Why the Electoral College STILL matters

As we find ourselves in the midst of epic presidential election chaos in an equally crazy year, talk of eliminating the Electoral College will inevitably come up again. My personal view is that there are two main reasons why people don’t like the Electoral College: first, the electoral results didn’t go their way but the popular vote did; second, they don’t understand our constitutional form of government. I’ll add a third, more radical, reason. They want to overthrow our current form of government.

I will deal with the second reason first. If we think the United States is a democracy, we would be wrong. America is NOT a democracy; it’s a Constitutional Republic that has democratic elements. The President and Vice President are not chosen by a nationwide popular vote, as if we are just one big monolithic state; they are chosen by 538 electors from 50 states, and D.C., as prescribed by the U.S. Constitution. The only purely democratic element is when we vote on election day in November to determine who our state electors will vote for in December. Now, on its face, you may be tempted to think this is not fair, but once we understand WHY the framers created the Electoral College, I think you will see the genius behind it.

So, why did the framers of the Constitution create this complex, two-phase system? It was because, from their careful study of democracies throughout history, they understood that pure democracies do NOT work. Historically, they all eventually implode.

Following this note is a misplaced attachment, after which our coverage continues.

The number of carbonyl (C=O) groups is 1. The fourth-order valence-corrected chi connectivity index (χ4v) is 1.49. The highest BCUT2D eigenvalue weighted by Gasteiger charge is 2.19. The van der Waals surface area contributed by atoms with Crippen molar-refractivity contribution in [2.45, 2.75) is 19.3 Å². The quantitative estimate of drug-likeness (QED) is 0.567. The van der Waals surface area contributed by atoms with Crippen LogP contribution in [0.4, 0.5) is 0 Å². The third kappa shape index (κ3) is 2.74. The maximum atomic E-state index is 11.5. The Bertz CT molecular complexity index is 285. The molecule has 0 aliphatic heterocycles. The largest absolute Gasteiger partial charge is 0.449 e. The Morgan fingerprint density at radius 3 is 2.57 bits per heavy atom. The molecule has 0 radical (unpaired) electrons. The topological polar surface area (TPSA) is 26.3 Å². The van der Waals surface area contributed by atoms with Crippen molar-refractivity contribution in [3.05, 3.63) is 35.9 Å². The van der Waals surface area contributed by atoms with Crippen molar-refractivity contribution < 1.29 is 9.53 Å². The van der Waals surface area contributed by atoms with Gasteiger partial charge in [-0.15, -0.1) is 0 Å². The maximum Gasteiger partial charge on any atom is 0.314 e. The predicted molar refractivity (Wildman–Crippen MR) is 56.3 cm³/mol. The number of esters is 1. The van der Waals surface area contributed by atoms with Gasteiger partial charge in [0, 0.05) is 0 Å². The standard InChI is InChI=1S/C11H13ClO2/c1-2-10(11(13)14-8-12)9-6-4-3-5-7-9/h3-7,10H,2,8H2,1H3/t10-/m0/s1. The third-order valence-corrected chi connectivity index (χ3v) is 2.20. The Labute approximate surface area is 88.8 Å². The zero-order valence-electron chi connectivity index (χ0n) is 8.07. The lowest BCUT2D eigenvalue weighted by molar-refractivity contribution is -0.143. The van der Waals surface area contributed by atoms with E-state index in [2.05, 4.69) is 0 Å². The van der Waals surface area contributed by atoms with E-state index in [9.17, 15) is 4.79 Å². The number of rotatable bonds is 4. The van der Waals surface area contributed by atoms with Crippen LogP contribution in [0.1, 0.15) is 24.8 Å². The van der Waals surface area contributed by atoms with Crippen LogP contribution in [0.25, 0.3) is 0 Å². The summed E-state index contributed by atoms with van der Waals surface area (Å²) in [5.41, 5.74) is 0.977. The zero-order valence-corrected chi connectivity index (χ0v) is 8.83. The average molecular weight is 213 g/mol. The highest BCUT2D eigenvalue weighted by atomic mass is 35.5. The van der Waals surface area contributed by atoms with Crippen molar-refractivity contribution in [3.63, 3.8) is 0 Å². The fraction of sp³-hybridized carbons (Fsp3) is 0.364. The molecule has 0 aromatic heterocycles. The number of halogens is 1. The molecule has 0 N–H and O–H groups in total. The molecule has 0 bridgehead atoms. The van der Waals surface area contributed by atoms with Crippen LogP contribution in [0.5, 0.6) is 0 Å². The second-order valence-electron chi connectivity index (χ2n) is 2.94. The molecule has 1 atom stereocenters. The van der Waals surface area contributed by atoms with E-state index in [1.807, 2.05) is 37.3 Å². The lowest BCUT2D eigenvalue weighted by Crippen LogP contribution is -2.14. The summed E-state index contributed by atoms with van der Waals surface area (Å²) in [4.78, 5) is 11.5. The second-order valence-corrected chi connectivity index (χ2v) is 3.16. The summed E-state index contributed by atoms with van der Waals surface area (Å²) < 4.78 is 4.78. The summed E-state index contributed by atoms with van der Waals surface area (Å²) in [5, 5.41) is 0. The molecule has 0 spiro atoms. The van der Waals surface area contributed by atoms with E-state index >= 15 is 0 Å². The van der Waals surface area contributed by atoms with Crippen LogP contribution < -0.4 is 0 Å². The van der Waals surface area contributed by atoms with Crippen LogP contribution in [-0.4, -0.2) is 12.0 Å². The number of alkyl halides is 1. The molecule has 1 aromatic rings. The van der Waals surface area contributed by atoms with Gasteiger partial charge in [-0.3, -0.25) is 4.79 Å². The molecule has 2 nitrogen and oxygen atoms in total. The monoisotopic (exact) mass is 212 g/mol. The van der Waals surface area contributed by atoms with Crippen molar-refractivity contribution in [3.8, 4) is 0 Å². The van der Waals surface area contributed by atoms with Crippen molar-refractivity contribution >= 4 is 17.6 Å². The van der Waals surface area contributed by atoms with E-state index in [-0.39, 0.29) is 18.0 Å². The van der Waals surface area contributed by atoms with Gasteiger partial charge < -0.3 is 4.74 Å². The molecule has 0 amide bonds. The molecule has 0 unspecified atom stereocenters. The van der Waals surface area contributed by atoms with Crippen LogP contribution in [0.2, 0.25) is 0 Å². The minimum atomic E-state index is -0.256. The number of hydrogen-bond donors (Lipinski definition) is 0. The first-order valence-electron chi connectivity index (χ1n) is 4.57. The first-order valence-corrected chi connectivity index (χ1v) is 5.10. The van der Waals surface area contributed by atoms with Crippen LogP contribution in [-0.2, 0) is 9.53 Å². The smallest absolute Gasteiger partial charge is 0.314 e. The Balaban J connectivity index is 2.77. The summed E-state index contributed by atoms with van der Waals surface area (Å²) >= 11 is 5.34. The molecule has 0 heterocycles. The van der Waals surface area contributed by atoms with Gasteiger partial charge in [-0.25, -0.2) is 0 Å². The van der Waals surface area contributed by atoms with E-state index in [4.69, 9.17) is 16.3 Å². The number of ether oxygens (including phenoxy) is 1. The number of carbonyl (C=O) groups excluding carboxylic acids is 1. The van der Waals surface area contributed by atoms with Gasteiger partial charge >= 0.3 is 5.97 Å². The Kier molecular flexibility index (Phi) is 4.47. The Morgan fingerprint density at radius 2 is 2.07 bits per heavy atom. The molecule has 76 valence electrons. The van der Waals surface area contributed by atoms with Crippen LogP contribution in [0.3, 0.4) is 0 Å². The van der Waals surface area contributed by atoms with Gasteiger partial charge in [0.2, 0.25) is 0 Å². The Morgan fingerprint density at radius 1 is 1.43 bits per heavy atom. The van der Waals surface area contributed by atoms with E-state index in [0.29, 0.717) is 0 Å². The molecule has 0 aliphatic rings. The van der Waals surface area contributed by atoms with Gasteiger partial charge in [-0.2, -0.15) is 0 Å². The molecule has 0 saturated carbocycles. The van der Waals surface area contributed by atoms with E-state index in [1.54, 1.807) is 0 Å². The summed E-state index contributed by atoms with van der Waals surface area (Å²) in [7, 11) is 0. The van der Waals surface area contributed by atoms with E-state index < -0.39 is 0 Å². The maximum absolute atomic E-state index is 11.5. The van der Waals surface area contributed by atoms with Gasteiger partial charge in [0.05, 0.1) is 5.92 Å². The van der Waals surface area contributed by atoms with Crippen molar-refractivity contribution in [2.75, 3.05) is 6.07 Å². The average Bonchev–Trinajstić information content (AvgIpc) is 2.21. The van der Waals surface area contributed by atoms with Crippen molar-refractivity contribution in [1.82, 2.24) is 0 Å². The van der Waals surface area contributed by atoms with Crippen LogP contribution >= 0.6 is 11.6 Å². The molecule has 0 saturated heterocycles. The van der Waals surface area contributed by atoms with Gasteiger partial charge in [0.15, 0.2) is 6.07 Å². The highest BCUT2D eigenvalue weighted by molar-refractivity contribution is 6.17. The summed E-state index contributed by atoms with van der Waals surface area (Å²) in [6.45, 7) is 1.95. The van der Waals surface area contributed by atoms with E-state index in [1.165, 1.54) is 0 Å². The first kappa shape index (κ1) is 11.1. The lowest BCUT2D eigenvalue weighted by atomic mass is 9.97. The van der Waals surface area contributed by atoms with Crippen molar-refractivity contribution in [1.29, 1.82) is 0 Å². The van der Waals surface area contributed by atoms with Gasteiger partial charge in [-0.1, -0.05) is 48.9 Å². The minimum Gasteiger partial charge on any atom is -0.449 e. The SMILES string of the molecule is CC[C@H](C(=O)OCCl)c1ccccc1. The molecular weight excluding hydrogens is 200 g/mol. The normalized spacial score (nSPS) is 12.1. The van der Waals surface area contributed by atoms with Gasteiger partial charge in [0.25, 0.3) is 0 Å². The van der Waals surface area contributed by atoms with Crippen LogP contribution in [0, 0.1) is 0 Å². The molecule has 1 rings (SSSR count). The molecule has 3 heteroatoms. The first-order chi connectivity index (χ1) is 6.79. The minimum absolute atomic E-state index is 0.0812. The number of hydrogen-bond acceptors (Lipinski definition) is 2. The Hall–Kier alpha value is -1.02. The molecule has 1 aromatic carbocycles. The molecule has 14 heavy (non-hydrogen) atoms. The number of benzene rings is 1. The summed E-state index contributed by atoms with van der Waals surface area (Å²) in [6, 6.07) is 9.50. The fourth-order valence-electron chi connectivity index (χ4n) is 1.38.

As Tara Ross, a lawyer and author who specializes on this subject, said:

“Democracy has been colorfully described as two wolves and a lamb voting on what’s for dinner. In a pure democracy, bare majorities can easily tyrannize the rest of the country.”

Here are just a few of the reasons why we should never get rid of the Electoral College (that is, if we want America to stay “America”).

Why we need the Electoral College (EC):

  • The EC encourages coalition building. Not only does the EC protect against the tyranny of the majority (mob rule), the presidential candidate must have support from many different types of voters in order to win. You cannot win the necessary 270 electoral votes if only one part of the country is supporting you.
  • The EC protects the minority voice. Large urban areas, with heavy concentrations of people, with their particular culture, cannot decide every election for those who live in less populated areas who may have a different culture.